O’Donnell + Tuomey’s Stirling Prize-shortlisted Saw Swee Hock Building is the only UK project named among the finalists for the biggest award in European architecture
The five shortlisted schemes in the running for the biennial European Union Prize for Contemporary Architecture were revealed in London on Wednesday.
Also known as the Mies van der Rohe Award, it is widely recognised as the highest accolade in European architecture and features a £48,000 top prize.
The London School of Economics’ student centre is up against BIG’s Danish Maritime Museum, the Ravensburg Art Museum by Stuttgart-based Lederer Ragnarsdóttir Oei, the Antinori Winery in Florence by local outfit Archea Associati, and Poland’s Filharmonia Szczeci´nska by Barcelona-based Barozzi Veiga.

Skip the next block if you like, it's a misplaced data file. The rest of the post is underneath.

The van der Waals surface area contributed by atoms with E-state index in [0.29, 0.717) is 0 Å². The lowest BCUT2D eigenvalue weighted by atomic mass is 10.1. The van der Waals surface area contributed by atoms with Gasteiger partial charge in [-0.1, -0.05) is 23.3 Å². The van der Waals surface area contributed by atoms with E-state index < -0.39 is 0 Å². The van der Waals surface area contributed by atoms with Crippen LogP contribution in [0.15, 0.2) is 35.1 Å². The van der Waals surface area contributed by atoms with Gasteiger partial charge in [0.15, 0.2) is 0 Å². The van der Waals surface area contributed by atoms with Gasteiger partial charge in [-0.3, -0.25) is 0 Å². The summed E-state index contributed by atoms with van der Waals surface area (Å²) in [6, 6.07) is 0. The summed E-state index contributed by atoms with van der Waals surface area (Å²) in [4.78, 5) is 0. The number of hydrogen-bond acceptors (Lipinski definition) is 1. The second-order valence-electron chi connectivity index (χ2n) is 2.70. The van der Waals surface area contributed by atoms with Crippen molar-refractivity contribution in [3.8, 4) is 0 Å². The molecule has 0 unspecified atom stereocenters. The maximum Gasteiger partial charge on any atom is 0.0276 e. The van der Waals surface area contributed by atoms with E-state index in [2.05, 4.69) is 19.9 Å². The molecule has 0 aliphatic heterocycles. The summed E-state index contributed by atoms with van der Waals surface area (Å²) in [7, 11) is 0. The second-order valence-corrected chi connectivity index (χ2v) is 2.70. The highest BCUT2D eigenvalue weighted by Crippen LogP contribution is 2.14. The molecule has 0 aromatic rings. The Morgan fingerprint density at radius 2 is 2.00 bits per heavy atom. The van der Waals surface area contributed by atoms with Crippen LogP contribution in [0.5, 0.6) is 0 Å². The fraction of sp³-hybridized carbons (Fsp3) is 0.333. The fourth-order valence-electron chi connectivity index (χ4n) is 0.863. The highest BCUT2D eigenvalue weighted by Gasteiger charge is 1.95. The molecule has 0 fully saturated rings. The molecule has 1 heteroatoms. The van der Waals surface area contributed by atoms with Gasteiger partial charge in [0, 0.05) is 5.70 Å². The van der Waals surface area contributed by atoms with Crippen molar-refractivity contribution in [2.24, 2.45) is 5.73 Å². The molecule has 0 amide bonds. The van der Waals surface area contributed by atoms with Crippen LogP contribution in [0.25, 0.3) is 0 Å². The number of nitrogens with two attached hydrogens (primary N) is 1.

The full shortlist
- Antinori Winery Archea Associati
- Danish Maritime Museum BIG
- Filharmonia Szczecinska Barozzi Veiga
- Ravensburg Art Museum Lederer Ragnarsdóttir Oei
- Saw Swee Hock Student Centre O’Donnell + Tuomey
The five schemes were chosen from a shortlist of 20 projects, which included Niall McLaughlin Architects’ Bishop Edward King Chapel and the 2014 Stirling Prize-winning Everyman Theatre by Haworth Tompkins.
The University of Limerick by Grafton Architects, which competed for the Stirling Prize in 2013, also made it onto the stellar European shortlist but missed out in the final cut.
Previous winners of the Mies van der Rohe Prize include Stansted Airport by Norman Foster (1990), Waterloo International railway station by Nicholas Grimshaw (1994) and David Chipperfield’s Neues Museum in Berlin (2011).
The jury will now visit the five finalists’ schemes and each practice will present its project at an event in Barcelona on 7 May.
The winner will be revealed on 8 May at a ceremony at the Mies van der Rohe Pavilion in Barcelona.
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